Peter Huynh is a triple threat: skateboarder, fashion designer, and film director. The Elmhurst, Queens, native was given his first skateboard at thirteen—a hand-me-down from an older kid in his neighborhood, one of the few who took up skating instead of drug dealing.

“Skateboarding opened my horizon,” says Huynh. “At thirteen years old, I took the R train to the Brooklyn Banks, where all the kids from New York gathered to skate. It’s where I met most of my friends I know today.”

Huynh has come a long way from those first days of skating, though his love for New York skate culture is exactly what propelled him forward. He launched streetwear brand UXA—a “radical, impulsive, risky, and progressive” name that Hunyh came up with simply by writing “X” over “U.S.A.”—in 2000, and relaunched it in 2013 after a break of a few years. Huynh’s experience in the fashion world—he was head of boy’s jeans for Calvin Klein in 2000 when he first started raising funds for UXA—as well as his insider perspective on New York-centric street style provided the tools necessary to start a relevant, practical skate fashion line.

“There was a huge gap between East and West Coast when it came to skateboarding culture and its branded lifestyle,” says the designer. “As for the idea and inspiration, I drew on my later teen years, when I was wearing Polo Sport and Nike Dunks to skate, and that was not happening on the West Coast at all.”

But Hunyh has gone beyond the traditional realm of the locally-focused fashion entrepreneur. “UXA is a state of mind, a subculture, and a whole new country altogether,” he explains. The entrepreneur launched a successful series of fashion collaborations, which has become all but the norm in today’s fashion world. However, Hunyh has taken these partnerships a step—or rather, a leap—further: His most recent endeavor was writing and directing a short film, “The Chase,” as part of a collaborative project with skateboarder Eli Reed.

“I’ve always thought there was more that we all can expand on,” says Huynh about his videos. “I am inspired by storytellers and film directors such as Gus Van Sant, Orson Welles, Martin Scorsese, and Spike Lee. When the opportunity came up to collaborate on a film to complement a guest board, I wanted it to be different from the normal skate-parts. It needed to have more substance.”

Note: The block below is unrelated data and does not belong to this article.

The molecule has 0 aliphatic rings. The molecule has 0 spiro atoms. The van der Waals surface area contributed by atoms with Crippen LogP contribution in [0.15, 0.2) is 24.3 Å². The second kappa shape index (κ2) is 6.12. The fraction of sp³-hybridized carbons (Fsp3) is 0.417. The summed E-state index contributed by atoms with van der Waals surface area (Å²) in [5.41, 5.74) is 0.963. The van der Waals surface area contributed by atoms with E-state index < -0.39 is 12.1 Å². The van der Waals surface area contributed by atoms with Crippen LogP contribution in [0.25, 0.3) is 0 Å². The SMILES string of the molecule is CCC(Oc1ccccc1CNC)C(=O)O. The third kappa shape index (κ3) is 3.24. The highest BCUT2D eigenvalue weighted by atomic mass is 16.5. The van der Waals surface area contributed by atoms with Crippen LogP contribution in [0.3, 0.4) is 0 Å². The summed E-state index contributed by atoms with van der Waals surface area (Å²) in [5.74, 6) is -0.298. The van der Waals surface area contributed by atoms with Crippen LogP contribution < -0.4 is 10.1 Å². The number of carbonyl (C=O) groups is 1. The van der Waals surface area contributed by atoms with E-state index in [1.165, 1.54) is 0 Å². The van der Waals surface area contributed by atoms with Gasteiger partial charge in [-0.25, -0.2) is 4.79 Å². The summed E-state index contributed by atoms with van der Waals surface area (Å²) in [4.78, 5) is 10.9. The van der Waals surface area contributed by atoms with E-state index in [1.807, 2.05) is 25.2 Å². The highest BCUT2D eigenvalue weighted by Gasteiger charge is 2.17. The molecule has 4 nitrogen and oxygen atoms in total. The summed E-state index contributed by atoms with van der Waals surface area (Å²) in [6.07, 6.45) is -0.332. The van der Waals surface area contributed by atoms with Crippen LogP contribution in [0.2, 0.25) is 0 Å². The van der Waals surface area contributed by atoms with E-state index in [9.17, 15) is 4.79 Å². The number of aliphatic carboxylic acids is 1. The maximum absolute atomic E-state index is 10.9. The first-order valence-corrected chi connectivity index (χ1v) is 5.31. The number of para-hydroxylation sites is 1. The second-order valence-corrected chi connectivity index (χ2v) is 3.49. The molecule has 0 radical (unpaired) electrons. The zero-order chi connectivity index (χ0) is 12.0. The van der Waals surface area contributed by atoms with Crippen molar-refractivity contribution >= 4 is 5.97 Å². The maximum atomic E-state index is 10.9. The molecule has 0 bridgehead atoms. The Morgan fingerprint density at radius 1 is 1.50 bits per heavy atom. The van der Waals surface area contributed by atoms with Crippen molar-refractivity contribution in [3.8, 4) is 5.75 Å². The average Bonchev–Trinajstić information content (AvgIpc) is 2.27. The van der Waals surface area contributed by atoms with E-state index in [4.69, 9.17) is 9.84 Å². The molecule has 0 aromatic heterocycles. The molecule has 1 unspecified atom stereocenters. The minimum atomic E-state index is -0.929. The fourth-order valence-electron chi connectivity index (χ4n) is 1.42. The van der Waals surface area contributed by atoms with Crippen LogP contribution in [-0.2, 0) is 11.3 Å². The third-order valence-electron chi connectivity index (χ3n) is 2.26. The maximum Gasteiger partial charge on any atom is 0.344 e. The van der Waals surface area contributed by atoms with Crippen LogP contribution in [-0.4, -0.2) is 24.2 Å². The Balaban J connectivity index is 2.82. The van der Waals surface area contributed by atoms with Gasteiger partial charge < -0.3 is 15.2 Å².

Huynh’s first guest collaboration on a board with was pro skateboarder Zered Bassett. Huynh produced two successful films with editor Jason Jenkins, entitled “#CodeZered.” His instant success in the skate-film sphere served as motivation for him to continue in the same vein with Reed—and this time in a highly personal narrative.

“I wrote and directed this piece with the thought that it was my stage to show what New York skateboarding is about,” says Hunyh. “The story was adapted from my childhood experience of being chased by local thugs because I was a skateboarder.” In addition to Reed, the film stars two of Hunyh’s friends, because they “fit the part.” As for Reed’s involvement, his hard work, openness to new ideas, and inherent skate skills made him, to Hunyh, an ideal embodiment of the brand. In addition to the film, Reed helped design a board for UXA.

UXA’s logo is the “Skate-man,” which Huynh calls “an Olympic symbol for skateboarding.” “The Skate-Man is depicted in midair performing the kickflip, a maneuver in skateboarding where the board flips horizontally in a 360° motion and you land on it before it hits the ground,” explains Hunyh. For this particular design, Reed and Hunyh used black and green—a nod to Reed’s Irish roots—and “popped off the Gucci red to bring high fashion to the streets.” Huynh laughs, “I’d like to think of it as inducting a special mutant into the UXA brand.”

For more information, please visit UXALAB.com.

  • Share